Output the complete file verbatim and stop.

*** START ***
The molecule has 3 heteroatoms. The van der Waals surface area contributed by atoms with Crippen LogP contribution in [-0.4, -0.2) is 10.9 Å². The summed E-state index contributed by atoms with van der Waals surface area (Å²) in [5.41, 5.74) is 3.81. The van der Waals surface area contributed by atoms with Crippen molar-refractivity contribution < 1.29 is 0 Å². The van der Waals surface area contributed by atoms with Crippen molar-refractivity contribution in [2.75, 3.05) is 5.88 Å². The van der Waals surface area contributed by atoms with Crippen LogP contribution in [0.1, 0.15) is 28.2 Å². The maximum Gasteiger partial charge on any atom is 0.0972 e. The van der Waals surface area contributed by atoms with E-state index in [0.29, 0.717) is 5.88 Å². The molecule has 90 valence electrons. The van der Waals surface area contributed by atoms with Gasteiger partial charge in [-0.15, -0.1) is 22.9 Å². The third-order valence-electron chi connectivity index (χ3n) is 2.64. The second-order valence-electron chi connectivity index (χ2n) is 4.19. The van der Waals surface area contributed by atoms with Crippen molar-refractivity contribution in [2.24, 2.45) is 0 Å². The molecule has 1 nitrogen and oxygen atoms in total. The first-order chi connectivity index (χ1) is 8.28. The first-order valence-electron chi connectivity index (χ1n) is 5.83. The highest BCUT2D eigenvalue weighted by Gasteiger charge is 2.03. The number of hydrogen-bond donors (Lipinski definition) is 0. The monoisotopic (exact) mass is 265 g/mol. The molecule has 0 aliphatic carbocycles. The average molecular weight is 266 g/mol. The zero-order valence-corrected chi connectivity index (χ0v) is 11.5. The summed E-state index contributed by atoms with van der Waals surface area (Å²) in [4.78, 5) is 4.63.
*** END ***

The molecule has 3 heteroatoms. The van der Waals surface area contributed by atoms with Crippen LogP contribution in [-0.4, -0.2) is 10.9 Å². The summed E-state index contributed by atoms with van der Waals surface area (Å²) in [5.41, 5.74) is 3.81. The van der Waals surface area contributed by atoms with Crippen molar-refractivity contribution < 1.29 is 0 Å². The van der Waals surface area contributed by atoms with Crippen molar-refractivity contribution in [2.75, 3.05) is 5.88 Å². The van der Waals surface area contributed by atoms with Crippen LogP contribution in [0.1, 0.15) is 28.2 Å². The maximum Gasteiger partial charge on any atom is 0.0972 e. The van der Waals surface area contributed by atoms with E-state index in [0.29, 0.717) is 5.88 Å². The molecule has 90 valence electrons. The van der Waals surface area contributed by atoms with Gasteiger partial charge in [-0.15, -0.1) is 22.9 Å². The third-order valence-electron chi connectivity index (χ3n) is 2.64. The second-order valence-electron chi connectivity index (χ2n) is 4.19. The van der Waals surface area contributed by atoms with Crippen molar-refractivity contribution in [2.24, 2.45) is 0 Å². The molecule has 1 nitrogen and oxygen atoms in total. The first-order chi connectivity index (χ1) is 8.28. The first-order valence-electron chi connectivity index (χ1n) is 5.83. The highest BCUT2D eigenvalue weighted by Gasteiger charge is 2.03. The number of hydrogen-bond donors (Lipinski definition) is 0. The monoisotopic (exact) mass is 265 g/mol. The molecule has 0 aliphatic carbocycles. The average molecular weight is 266 g/mol. The zero-order valence-corrected chi connectivity index (χ0v) is 11.5. The summed E-state index contributed by atoms with van der Waals surface area (Å²) in [4.78, 5) is 4.63.